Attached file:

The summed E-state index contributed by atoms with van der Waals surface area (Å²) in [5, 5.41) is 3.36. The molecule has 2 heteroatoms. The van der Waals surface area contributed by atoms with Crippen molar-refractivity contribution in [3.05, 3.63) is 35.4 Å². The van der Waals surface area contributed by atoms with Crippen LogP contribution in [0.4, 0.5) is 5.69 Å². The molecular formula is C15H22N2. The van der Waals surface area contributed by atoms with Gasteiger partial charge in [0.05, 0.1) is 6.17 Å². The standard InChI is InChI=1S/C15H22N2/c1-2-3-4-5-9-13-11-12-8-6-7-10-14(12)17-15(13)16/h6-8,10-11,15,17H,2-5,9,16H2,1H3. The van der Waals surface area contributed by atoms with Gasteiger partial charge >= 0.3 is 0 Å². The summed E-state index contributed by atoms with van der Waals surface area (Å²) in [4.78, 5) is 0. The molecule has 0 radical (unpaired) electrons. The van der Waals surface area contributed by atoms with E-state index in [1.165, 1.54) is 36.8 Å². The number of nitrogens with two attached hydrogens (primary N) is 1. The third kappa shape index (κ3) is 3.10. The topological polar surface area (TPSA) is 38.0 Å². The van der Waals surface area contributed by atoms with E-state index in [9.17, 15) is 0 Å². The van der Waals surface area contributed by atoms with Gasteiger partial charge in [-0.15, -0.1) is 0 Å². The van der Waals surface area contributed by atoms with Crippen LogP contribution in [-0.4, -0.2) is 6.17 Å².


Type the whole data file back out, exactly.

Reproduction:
The summed E-state index contributed by atoms with van der Waals surface area (Å²) in [5, 5.41) is 3.36. The molecule has 2 heteroatoms. The van der Waals surface area contributed by atoms with Crippen molar-refractivity contribution in [3.05, 3.63) is 35.4 Å². The van der Waals surface area contributed by atoms with Crippen LogP contribution in [0.4, 0.5) is 5.69 Å². The molecular formula is C15H22N2. The van der Waals surface area contributed by atoms with Gasteiger partial charge in [0.05, 0.1) is 6.17 Å². The standard InChI is InChI=1S/C15H22N2/c1-2-3-4-5-9-13-11-12-8-6-7-10-14(12)17-15(13)16/h6-8,10-11,15,17H,2-5,9,16H2,1H3. The van der Waals surface area contributed by atoms with Gasteiger partial charge >= 0.3 is 0 Å². The summed E-state index contributed by atoms with van der Waals surface area (Å²) in [4.78, 5) is 0. The molecule has 0 radical (unpaired) electrons. The van der Waals surface area contributed by atoms with E-state index in [1.165, 1.54) is 36.8 Å². The number of nitrogens with two attached hydrogens (primary N) is 1. The third kappa shape index (κ3) is 3.10. The topological polar surface area (TPSA) is 38.0 Å². The van der Waals surface area contributed by atoms with E-state index in [9.17, 15) is 0 Å². The van der Waals surface area contributed by atoms with Gasteiger partial charge in [-0.15, -0.1) is 0 Å². The van der Waals surface area contributed by atoms with Crippen LogP contribution in [-0.4, -0.2) is 6.17 Å².